When David Beckham arrived in Los Angeles back in 2007 his presence changed the complexion of Major League Soccer for all the right reasons, and the perception of the growing league changed.
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Over the years, MLS has strived to move into the upper-echelon of the global game, in an attempt to compete with the likes of the Premier League, Bundesliga and La Liga, but naysayers still indicate to this day that the United States’ top flight lacks the quality of the aforementioned.
Phrases like “retirement league” and “uninspired” have been used to describe MLS in the past, particularly when it comes to the league’s willingness to spend boatloads of cash on notable players well past their prime.
Examples such as Andrea Pirlo, Steven Gerrard and Rafael Marquez have at times dampened the perception of MLS due to the lack of quality on the pitch from those players, along with several others that had previously boasted extensive resumes.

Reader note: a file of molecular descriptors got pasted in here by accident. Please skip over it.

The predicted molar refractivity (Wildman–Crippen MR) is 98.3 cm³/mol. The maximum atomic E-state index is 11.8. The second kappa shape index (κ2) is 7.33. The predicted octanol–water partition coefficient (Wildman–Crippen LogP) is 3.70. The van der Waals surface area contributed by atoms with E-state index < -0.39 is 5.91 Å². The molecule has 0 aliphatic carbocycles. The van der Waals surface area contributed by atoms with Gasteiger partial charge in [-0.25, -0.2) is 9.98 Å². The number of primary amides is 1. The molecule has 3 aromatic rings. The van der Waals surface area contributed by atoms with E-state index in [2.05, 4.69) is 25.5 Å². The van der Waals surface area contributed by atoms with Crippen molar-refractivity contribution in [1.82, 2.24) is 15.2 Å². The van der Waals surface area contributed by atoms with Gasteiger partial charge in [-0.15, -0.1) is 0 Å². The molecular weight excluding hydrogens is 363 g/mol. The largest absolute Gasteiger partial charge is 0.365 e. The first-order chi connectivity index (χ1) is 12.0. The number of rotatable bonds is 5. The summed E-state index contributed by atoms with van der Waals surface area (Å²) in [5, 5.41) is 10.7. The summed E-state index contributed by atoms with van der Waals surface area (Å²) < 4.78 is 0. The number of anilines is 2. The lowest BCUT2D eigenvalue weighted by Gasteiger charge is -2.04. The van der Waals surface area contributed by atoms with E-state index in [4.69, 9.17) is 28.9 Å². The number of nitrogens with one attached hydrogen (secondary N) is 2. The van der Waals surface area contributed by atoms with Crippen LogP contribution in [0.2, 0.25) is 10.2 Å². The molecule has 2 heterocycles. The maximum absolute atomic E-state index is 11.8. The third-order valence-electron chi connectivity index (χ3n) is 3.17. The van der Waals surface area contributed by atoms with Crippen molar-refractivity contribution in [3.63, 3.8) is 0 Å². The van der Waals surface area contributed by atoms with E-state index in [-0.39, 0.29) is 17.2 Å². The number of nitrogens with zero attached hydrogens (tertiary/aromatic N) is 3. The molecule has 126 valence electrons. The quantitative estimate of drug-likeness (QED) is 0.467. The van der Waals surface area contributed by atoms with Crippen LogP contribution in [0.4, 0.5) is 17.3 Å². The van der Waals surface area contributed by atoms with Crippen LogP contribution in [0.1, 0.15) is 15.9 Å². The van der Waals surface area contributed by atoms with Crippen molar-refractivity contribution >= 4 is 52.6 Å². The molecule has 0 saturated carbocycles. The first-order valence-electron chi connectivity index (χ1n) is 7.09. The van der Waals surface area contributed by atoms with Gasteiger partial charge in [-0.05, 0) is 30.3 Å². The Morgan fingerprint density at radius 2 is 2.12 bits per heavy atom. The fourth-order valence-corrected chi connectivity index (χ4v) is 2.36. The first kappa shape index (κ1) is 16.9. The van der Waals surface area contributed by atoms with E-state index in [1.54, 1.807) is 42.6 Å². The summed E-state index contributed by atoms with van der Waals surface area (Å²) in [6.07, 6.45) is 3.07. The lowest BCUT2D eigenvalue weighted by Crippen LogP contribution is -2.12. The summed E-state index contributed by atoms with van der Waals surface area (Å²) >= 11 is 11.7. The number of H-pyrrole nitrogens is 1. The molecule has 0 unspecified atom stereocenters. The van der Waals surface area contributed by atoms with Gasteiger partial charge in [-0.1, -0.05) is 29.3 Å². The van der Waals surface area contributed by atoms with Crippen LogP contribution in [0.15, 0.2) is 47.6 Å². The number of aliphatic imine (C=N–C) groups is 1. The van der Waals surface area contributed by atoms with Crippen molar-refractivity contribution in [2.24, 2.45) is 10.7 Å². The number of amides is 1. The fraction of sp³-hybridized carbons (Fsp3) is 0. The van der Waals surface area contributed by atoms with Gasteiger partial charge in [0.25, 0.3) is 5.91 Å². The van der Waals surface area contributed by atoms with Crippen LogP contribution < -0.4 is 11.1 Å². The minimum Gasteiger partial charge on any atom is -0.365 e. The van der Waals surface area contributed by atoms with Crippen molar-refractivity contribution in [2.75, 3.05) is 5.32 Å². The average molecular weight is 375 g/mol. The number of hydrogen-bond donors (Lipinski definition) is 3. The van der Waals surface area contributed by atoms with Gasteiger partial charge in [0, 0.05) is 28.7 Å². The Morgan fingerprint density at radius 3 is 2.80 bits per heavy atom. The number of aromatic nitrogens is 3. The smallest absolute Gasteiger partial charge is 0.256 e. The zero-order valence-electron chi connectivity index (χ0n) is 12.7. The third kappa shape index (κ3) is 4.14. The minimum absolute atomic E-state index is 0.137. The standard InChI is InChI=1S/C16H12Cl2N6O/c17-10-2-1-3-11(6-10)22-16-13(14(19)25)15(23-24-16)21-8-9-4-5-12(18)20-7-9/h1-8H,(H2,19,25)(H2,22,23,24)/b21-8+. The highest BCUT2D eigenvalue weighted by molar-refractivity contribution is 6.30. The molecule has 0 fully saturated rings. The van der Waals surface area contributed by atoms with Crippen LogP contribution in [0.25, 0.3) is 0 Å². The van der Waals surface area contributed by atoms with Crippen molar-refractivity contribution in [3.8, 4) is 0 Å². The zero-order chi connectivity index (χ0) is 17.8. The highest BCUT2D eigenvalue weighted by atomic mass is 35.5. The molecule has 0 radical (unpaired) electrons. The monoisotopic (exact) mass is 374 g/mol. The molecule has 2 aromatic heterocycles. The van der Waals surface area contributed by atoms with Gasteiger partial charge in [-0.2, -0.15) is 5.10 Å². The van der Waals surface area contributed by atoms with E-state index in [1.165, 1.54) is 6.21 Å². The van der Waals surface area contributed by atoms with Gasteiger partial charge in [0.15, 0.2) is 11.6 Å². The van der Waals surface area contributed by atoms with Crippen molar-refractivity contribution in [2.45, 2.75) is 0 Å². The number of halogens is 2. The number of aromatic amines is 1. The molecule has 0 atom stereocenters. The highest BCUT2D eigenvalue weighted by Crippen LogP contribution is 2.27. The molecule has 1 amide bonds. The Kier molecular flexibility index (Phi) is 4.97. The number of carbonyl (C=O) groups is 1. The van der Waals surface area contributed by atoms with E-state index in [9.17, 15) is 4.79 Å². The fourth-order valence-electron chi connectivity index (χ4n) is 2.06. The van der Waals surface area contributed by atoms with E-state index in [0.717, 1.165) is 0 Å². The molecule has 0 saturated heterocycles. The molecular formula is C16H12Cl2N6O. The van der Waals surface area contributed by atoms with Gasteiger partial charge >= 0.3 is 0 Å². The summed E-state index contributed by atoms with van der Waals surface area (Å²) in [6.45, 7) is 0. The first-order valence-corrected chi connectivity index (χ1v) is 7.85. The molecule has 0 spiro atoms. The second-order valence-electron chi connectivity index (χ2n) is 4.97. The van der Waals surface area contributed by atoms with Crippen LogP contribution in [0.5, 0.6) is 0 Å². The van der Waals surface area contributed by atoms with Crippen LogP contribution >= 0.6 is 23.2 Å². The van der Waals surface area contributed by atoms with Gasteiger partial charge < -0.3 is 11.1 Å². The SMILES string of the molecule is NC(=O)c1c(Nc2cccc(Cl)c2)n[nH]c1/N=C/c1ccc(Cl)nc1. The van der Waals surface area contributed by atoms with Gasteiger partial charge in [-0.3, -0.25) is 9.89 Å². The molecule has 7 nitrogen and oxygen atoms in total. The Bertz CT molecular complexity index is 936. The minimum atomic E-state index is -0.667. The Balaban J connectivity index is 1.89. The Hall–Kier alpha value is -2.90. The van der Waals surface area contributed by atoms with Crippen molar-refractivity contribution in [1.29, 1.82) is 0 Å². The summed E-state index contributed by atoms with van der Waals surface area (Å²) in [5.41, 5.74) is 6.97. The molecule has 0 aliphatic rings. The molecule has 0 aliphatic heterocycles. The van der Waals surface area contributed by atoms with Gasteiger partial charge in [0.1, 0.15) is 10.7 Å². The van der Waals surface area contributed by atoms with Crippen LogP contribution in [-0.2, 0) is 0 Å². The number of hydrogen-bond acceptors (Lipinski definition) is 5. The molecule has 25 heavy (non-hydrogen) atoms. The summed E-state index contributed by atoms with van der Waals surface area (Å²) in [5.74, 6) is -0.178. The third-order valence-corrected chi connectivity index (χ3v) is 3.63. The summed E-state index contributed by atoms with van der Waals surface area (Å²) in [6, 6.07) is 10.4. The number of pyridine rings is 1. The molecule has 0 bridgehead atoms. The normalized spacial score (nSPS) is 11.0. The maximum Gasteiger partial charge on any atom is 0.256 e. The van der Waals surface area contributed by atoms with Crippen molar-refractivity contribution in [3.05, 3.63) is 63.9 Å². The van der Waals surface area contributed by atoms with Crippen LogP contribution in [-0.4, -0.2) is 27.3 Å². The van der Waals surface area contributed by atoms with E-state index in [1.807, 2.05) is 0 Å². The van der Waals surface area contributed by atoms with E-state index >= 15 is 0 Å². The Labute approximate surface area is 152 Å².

Now, we’re at a time where MLS has picked up its scouting, with clubs focused more on younger, more skilled talents from South America and Europe.
That has led to major signings over the past several years, such as Ezequiel Barco, Miguel Almiron, Diego Rossi and Jesus Medina, to name a few.
Has that changed the overall complexion of MLS though?
On Thursday, Kevin De Bruyne‘s agent, Patrick de Koster, suggested in an interview that the Belgium international would likely “finish” his career in MLS.
“For now, he’s very happy at this club,” De Koster said. “We always look what the best solution for the player, both financially and football wise. Kevin’s future? I can see him finish at Los Angeles.”
This comes on the heels of a 36-year-old Zlatan Ibrahimovic joining the LA Galaxy in a move that has sent shockwaves across the league and the world because of the Swede’s great presence on a global scale.
It’s not to say that players like Ibrahimovic, or previous signings like David Villa and Didier Drogba cannot help the overall growth of MLS, because they certainly bring an awareness to the matches and draw attention to their respective clubs.
However, the long-term viability of MLS has been and will continue to be sustained on youth players succeeding in the league, as well as being able to draw promising young talents into the top flight of the U.S.